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  • Hausman test with omitted variables - still valid?

    Hi Statalist

    In the help files for -hausman- we see an example (eg1 on p.894, Stata 16) in which all the regressors vary with time.

    My question is whether the Hausman test is still valid when there are time-invariant regressors that the FE model subsequently remove?

    In the simulated data below, the unobserved time-invariant component is correlated with regressor x1. As such, it would suggest that we should apply an FE model instead of an RE model.

    However, x1 is time-invariant and the resultant Hausman test supports the use of RE. Does this mean that in order for the Hausman test to be valid (ignoring homoskedasticity for the time being), both sets of RE and FE equations must contain the same set of regressors?


    set seed 111
    set obs 1000
    generate id     = _n
    generate year   = 2000
    generate x1     = runiform()> .5
    generate nu     = rnormal()
    generate alpha = x1 + nu
    expand 5
    bysort id:  replace year = year + _n
    generate x2    = rbeta(2,3)
    generate u     = rnormal()
    generate y  = (3) + (1) * x1 + (1) * x2 + alpha + u 
    // the unobserved time-invariant component alpha is correlated with regressor x1,
    // so FE would be more appropriate
    xtset id year
    xtsum // to check that x1 is time-invariant whereas x2 varies with time
    quietly xtreg y x1 x2, re
    estimates store RE
    quietly xtreg y x1 x2, fe
    estimates store FE
    hausman FE RE, sigmamore
                     ---- Coefficients ----
                 |      (b)          (B)            (b-B)     sqrt(diag(V_b-V_B))
                 |       FE           RE         Difference          S.E.
              x2 |    .9144598     .9098057        .0046541         .016269
                               b = consistent under Ho and Ha; obtained from xtreg
                B = inconsistent under Ha, efficient under Ho; obtained from xtreg
        Test:  Ho:  difference in coefficients not systematic
                      chi2(1) = (b-B)'[(V_b-V_B)^(-1)](b-B)
                              =        0.08
                    Prob>chi2 =      0.7748

  • #2
    Not only is it valid, it’s almost always desirable to include time constant variables in the RE estimation. By putting in time-constant controls there’s a better chance that the time-varying covariates are exogenous. If you omit x1 and it’s correlated with x2 then RE is inconsistent. The Hausman test is intended to only compare coefficients that have some variation across i and t.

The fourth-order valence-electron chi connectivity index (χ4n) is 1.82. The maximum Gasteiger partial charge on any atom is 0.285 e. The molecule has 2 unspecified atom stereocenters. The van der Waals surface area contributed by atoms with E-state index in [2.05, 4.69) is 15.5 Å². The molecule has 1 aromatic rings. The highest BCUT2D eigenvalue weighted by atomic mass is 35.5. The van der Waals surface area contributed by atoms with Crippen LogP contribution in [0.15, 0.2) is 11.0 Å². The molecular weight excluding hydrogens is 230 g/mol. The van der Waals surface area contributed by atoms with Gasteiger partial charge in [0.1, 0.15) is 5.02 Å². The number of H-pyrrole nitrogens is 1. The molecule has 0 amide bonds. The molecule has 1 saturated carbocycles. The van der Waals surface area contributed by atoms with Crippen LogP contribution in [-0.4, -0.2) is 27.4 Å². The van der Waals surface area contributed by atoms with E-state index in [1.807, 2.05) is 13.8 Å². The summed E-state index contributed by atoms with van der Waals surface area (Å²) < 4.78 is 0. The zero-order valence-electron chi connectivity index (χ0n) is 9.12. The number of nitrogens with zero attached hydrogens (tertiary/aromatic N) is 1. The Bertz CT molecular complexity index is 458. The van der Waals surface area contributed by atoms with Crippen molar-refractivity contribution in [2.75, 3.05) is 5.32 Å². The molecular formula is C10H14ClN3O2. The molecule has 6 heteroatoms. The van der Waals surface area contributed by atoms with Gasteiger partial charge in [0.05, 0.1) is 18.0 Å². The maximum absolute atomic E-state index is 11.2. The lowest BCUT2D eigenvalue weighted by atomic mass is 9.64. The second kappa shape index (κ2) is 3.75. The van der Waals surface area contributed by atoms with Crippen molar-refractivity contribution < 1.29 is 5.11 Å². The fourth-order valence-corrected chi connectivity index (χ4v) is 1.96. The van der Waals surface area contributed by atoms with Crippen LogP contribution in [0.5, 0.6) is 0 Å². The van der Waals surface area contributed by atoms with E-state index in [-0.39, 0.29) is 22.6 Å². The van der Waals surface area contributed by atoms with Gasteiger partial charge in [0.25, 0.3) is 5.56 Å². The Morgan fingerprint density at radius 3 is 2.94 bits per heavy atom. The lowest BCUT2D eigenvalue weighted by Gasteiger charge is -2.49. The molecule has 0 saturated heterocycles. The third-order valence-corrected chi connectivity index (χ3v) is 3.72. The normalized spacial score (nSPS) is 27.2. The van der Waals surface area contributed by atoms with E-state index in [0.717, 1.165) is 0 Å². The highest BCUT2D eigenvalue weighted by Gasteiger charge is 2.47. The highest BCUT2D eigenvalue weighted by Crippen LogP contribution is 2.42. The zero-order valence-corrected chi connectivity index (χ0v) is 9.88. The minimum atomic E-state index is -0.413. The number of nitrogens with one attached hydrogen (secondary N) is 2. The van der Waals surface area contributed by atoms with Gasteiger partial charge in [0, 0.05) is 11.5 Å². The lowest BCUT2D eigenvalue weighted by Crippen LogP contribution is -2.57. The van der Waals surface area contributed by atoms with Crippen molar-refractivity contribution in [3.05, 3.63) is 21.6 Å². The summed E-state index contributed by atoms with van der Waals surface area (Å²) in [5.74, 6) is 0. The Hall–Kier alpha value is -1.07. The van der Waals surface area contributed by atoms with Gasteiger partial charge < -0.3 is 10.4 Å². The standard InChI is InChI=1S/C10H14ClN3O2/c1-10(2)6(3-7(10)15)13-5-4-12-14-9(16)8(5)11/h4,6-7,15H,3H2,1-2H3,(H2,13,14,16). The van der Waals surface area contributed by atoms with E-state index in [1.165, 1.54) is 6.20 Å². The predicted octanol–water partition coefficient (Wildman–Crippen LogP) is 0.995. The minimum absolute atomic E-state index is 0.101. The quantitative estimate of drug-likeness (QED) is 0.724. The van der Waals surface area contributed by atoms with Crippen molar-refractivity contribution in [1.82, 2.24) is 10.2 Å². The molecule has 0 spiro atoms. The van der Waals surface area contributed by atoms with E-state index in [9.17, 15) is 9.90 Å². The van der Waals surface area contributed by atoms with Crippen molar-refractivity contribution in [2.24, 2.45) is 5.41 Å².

Incidentally, if you’re going to apply this test you should look into a robust version of it.


    • #3
      Thanks very much Jeff for the explanation.

      If I can please inquire a bit further, the data in my example was set up in such a way that results in FE being a more appropriate choice. However, the results of the Hauseman test (if I interpreted prob > chi2 = 0.7748 correctly) suggest I should use a RE model instead. I am struggling to understand how to reconcile this apparant point of disparity. In your response "The Hausman test is intended to only compare coefficients that have some variation across i and t.", does this mean the Hausman test suggests I use RE if x2 is to be the only regressor but it cannot say anything if both x1 and x2 are to be included?

      Regarding a robust version of the Hausman test, might that be the Mundlak test?



      • #4
        you may want to take a look at -search RHAUSMAN-.
        Kind regards,
        (Stata 15.1 SE)


        • #5
          Thank you very much Carlo for alerting me to the -rhausman- package.


          • #6
            Junran: You generated x2 so that it is independent of x1 and alpha. Therefore, leaving alpha in the error term causes no systematic bias in the coefficient on x2: RE is consistent in this case. You should generate alpha to be correlated with a time constant component of x2. I would generate x2 to depend directly on alpha.

            Oh, and yes you can use the Mundlak version of the FE estimator to obtain a robust test. Or rhausman, although I need to look at it.



            • #7
              Thanks for your help. I re-did the simulation such that x2 depends directly on alpha as per your comment and the result now came back as intended. This has helped to clarify my understanding greatly. Much appreciated.